Fluvastatin can interact with other medications, vitamins, or herbs you may be taking. An interaction is when a substance changes the way a drug works. This can be harmful or prevent the drug from working well. 

To help avoid interactions, your doctor should manage all of your medications carefully. Be sure to tell your doctor about all medications, vitamins, or herbs you’re taking. To find out how this drug might interact with something else you’re taking, talk to your doctor or pharmacist.

Alcohol interaction

The use of drinks that contain alcohol can increase your risk of liver problems from fluvastatin. If you drink alcohol, talk to your doctor. 

Medications that might interact with this drug

Immunosuppressant drugs

Taking medications that weaken your immune system (immunosupressants) increase the levels of fluvastatin in your body. This raises your risk of side effects. Your fluvastatin dose shouldn’t be higher than 20 mg taken twice per day if you’re also taking an immunosuppressant.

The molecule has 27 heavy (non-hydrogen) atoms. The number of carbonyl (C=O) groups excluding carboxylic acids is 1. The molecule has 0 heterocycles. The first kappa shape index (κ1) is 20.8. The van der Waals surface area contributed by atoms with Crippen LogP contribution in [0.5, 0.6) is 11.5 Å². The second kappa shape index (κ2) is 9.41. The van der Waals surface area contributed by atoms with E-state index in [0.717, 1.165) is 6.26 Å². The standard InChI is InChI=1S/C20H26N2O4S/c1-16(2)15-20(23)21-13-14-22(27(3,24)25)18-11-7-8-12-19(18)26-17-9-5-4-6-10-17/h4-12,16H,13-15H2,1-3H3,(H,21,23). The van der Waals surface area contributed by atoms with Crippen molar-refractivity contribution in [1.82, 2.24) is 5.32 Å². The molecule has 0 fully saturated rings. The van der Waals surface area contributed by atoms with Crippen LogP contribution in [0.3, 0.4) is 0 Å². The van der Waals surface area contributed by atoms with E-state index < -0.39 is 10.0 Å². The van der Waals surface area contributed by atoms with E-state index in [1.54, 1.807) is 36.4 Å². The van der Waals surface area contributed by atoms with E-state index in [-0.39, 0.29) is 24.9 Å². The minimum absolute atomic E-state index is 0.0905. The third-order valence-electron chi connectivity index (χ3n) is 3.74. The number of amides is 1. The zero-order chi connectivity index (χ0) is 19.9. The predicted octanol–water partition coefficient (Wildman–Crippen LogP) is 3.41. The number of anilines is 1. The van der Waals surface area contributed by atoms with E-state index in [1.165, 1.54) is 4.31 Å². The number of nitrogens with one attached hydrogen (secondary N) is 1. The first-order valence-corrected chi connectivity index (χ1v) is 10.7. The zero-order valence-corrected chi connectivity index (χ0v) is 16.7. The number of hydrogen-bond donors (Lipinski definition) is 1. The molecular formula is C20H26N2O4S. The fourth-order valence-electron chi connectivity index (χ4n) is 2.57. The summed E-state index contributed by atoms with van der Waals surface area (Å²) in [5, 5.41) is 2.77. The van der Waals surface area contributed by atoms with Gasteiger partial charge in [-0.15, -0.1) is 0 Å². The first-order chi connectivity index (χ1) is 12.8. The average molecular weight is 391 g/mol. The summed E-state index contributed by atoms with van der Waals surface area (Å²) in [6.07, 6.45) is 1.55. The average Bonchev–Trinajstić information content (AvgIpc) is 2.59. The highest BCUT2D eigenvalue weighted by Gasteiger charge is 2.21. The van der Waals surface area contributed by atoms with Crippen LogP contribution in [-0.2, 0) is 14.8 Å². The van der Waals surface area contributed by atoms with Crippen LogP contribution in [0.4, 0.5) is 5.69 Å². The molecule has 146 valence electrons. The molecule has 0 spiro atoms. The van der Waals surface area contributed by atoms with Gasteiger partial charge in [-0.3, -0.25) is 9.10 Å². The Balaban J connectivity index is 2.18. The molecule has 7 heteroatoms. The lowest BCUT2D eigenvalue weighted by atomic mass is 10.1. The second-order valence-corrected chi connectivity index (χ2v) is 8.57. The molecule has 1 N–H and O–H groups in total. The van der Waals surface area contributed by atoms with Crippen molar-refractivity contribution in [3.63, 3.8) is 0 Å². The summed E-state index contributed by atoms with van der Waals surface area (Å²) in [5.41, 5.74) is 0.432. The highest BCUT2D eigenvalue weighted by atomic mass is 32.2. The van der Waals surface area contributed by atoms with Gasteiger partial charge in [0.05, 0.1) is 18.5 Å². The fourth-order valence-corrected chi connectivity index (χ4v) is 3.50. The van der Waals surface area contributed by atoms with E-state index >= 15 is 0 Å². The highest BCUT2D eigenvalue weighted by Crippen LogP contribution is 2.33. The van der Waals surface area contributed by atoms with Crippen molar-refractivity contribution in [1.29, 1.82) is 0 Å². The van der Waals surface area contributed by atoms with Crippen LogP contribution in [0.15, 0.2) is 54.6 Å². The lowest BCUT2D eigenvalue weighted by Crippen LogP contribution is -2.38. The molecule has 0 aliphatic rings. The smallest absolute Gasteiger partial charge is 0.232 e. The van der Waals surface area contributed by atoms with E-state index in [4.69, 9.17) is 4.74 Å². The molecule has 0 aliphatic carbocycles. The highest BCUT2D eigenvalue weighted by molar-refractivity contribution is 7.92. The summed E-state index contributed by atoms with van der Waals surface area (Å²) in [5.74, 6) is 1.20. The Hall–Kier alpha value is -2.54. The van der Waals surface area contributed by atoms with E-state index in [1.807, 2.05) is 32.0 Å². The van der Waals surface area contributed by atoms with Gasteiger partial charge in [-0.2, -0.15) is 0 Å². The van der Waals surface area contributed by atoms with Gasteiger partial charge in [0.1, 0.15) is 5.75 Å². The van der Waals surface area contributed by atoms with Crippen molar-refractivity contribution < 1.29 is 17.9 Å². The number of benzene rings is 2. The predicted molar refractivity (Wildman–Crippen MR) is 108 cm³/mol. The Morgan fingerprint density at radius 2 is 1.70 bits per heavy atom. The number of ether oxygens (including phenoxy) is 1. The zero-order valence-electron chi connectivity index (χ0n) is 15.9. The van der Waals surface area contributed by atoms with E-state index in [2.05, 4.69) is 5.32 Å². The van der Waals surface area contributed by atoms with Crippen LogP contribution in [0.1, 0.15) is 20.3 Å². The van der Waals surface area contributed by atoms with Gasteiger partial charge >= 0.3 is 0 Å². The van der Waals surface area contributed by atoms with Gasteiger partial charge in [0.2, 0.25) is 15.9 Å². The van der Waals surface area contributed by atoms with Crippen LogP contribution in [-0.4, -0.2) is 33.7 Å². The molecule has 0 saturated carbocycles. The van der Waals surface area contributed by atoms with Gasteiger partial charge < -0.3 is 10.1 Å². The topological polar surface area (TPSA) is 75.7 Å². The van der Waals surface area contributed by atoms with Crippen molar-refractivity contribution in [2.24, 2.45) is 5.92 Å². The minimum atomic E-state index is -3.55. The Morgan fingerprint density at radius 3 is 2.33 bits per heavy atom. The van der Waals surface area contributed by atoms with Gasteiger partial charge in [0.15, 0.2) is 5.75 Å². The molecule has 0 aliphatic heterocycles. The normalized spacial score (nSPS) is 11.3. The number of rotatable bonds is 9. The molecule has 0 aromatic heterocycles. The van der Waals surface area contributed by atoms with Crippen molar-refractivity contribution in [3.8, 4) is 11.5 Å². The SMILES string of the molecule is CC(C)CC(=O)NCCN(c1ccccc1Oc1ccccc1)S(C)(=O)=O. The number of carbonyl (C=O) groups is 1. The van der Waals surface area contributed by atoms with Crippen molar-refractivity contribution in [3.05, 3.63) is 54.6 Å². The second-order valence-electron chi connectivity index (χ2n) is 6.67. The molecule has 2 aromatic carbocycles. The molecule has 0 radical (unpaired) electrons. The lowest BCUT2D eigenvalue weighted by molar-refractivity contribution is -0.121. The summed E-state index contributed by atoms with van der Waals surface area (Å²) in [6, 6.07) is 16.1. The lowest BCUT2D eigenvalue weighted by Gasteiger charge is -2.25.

These drugs include:

  • cyclosporine

Antifungal drugs

Taking certain antifungals can increase the levels of fluvastatin in your body. This raises your risk of side effects. Your fluvastatin dose shouldn’t be higher than 20 mg taken twice per day when you’re also taking an antifungal drug.

These drugs include:

  • fluconazole

Cholesterol drugs

Taking other cholesterol medications with fluvastatin may increase your risk for muscle pain and weakness. Fluvastatin should be taken with caution when used with fibrates.

These drugs include:

  • gemfibrozil. You shouldn’t take this drug with fluvastatin.
  • Niacin. Your doctor may lower your dose of fluvastatin if you’re taking these drugs together.

Gout drugs

Taking certain medications for gout with fluvastatin may increase your risk for muscle pain and weakness.

These drugs include:

  • colchicine

Diabetes drugs

Fluvastatin increases the levels of certain diabetes drugs in your body. This may cause you to have low blood sugar.